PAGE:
Being able to predict crime sounds almost akin to a superpower, conjuring up the image of a world in which masked men are scooped up moments before they execute a bank job or where back alley-prowling lowlifes are stopped just as they are about to mug an unsuspecting good citizen. If it also sounds a bit like some futuristic vision from a Philip K. Dick novel, well that’s because it is.
‘Pre-Crime’ is a term coined by Dick in his 1956 short story The Minority Report (famously made into the 2002 Steven Spielberg film starring Tom Cruise) that focuses on a criminal justice agency set up to arrest people before they commit crimes. In the book, Anderton, the chief of the agency, describes this system thus: “in our society, we have no major crimes but we do have a detention camp full of would-be criminals.” Whilst detention camps full of people who have technically committed no crimes is not a modern-day reality, the application of pre-crime techniques in policing is.
A new documentary that just screened at CPH:DOX in Copenhagen, Pre-Crime, explores this controversial technique in law enforcement. The film captures an increasingly monitored world in which every step, action and transaction can, and often is, being monitored. “Why sit and drink cold coffee in a hot car when you can just track them on their phone?” one official says of modern-day surveillance.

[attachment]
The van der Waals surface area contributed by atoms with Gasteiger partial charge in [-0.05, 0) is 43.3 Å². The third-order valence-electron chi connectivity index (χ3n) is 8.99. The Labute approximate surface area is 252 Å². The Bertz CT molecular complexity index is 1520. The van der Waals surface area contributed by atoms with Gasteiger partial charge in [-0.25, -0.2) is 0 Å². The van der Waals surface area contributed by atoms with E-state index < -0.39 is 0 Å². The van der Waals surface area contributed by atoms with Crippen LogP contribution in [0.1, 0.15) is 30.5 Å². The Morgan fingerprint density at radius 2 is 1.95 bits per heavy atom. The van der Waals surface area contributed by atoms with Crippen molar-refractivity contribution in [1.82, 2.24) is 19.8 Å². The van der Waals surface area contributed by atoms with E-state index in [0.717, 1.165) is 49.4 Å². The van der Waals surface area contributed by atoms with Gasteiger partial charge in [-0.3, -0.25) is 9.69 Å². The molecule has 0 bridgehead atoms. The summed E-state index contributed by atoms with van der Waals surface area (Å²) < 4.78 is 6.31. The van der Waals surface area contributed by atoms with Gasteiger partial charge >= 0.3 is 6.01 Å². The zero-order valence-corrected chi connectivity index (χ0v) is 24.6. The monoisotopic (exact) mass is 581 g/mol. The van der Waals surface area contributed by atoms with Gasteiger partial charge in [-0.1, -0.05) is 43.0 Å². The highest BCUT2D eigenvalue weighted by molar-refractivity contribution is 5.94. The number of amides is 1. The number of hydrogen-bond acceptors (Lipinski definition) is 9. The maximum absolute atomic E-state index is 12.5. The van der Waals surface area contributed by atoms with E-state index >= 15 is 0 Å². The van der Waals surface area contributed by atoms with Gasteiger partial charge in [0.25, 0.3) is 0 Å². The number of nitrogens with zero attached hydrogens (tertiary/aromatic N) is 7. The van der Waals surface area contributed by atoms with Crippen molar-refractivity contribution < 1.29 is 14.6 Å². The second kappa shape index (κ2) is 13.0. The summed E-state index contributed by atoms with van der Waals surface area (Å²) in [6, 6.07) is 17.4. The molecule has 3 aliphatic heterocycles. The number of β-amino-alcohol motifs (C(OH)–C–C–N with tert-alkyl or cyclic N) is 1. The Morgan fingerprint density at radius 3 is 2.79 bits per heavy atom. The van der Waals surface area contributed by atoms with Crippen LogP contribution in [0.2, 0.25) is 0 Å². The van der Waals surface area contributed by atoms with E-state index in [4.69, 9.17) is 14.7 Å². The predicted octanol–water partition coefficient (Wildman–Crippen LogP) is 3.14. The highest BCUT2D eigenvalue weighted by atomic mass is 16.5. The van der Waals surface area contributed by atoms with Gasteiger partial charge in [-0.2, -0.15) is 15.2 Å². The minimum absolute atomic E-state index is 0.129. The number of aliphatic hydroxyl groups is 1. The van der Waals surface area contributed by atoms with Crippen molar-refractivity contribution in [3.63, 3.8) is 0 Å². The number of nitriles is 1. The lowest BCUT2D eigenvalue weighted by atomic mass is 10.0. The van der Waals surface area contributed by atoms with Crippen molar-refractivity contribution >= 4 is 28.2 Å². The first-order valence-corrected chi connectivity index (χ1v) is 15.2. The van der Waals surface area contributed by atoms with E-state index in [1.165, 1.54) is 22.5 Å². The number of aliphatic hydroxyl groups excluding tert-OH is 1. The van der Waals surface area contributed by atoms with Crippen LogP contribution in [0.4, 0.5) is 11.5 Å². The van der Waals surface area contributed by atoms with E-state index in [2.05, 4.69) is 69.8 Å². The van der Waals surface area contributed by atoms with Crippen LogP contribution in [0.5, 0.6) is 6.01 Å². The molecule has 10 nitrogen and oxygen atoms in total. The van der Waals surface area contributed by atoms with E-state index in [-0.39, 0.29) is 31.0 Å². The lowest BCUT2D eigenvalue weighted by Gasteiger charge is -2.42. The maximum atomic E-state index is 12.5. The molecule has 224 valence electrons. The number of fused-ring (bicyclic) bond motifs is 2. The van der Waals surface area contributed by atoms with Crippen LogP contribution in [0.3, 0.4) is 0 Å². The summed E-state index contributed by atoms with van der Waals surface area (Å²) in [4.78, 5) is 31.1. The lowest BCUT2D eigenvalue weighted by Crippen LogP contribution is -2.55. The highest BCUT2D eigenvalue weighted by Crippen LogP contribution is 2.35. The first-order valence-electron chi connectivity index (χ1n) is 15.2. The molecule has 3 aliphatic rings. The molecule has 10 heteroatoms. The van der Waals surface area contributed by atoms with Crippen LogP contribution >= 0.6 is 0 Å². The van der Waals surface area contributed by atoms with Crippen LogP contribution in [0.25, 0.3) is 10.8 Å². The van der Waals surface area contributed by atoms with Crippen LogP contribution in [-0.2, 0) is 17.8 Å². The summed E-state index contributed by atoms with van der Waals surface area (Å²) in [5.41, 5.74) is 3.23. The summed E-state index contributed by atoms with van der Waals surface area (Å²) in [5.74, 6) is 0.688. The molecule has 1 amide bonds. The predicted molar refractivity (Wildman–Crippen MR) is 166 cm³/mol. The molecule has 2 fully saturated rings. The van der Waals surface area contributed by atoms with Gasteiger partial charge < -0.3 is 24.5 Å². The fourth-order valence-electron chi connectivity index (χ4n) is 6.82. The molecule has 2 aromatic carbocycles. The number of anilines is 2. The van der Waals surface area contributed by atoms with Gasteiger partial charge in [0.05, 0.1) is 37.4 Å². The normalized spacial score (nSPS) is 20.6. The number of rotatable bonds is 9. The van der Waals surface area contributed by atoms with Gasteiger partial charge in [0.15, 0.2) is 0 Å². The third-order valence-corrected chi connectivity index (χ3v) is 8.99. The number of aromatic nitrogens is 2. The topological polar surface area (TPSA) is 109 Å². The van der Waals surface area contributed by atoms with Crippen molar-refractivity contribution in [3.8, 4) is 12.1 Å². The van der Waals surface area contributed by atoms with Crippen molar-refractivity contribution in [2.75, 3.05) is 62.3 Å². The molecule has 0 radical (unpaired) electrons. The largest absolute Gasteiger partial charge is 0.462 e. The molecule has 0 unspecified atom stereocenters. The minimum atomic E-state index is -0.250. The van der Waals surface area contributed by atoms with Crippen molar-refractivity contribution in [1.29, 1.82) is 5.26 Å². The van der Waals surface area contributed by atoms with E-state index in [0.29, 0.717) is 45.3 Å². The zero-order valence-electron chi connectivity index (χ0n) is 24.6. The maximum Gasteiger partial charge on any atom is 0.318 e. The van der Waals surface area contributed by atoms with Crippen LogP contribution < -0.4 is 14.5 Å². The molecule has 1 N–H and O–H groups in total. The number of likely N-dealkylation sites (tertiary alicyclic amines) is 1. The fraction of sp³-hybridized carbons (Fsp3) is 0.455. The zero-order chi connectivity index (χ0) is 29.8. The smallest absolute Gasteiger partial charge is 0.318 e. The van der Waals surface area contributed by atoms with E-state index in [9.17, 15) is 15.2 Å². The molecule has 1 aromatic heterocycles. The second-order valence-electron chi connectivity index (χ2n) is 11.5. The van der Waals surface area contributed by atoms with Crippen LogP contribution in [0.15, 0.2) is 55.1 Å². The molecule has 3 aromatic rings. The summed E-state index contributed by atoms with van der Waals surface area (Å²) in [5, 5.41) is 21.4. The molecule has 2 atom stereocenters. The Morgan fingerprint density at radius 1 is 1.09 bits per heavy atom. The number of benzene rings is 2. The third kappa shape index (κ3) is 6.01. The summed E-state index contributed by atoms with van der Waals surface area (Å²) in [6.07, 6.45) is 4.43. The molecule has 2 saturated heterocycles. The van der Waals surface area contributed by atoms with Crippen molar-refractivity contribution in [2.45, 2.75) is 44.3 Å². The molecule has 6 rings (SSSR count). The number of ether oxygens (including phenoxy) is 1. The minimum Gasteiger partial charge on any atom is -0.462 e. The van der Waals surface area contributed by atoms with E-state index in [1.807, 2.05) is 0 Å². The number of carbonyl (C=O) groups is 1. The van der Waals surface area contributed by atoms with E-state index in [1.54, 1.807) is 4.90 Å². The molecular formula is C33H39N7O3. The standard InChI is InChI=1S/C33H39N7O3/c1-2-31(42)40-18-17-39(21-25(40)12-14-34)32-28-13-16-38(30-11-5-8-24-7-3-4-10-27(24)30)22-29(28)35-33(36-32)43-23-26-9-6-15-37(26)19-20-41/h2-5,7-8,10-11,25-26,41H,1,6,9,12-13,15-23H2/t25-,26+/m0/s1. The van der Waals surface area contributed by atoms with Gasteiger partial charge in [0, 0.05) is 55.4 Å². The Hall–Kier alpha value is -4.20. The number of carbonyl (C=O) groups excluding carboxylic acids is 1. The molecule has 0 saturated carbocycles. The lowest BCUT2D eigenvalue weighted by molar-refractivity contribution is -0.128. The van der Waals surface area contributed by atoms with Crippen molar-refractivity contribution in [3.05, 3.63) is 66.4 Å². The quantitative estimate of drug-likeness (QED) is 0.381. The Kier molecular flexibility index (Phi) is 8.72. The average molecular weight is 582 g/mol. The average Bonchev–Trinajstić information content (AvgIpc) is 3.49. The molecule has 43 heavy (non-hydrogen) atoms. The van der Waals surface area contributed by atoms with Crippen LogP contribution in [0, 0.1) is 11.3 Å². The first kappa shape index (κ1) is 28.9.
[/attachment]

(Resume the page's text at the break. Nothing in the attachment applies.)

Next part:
The widespread monitoring doesn’t stop just at phones and location sharing apparently. The film even makes suggestions that in America they are in the stages of assembling a scoring system for individual citizens, such as the proposed Social Credit System in China or also literally the 2016 episode of Black Mirror, ‘Nosedive’.
In Chicago, an algorithm has been created to predict its inhabitants’ potential involvement with violent crime, which creates a Strategic Subject List – known colloquially as the “heat list” – a comprehensive list of who it considers to be the most dangerous people in the city.
England is active in pre-crime too, with a predictive policing software known as PredPol being employed to predict areas where crimes may take place in order to deploy more officers to that area. Perhaps using data in order to identify crime hot spots and assign more police to those areas sounds like good, solid, preventative police work but, as the film explores, there are drawbacks.
It is suggested that such pre-crime techniques can lead to major profiling, which reinforces pre-existing profiling issues such as race and socioeconomic status. For exampl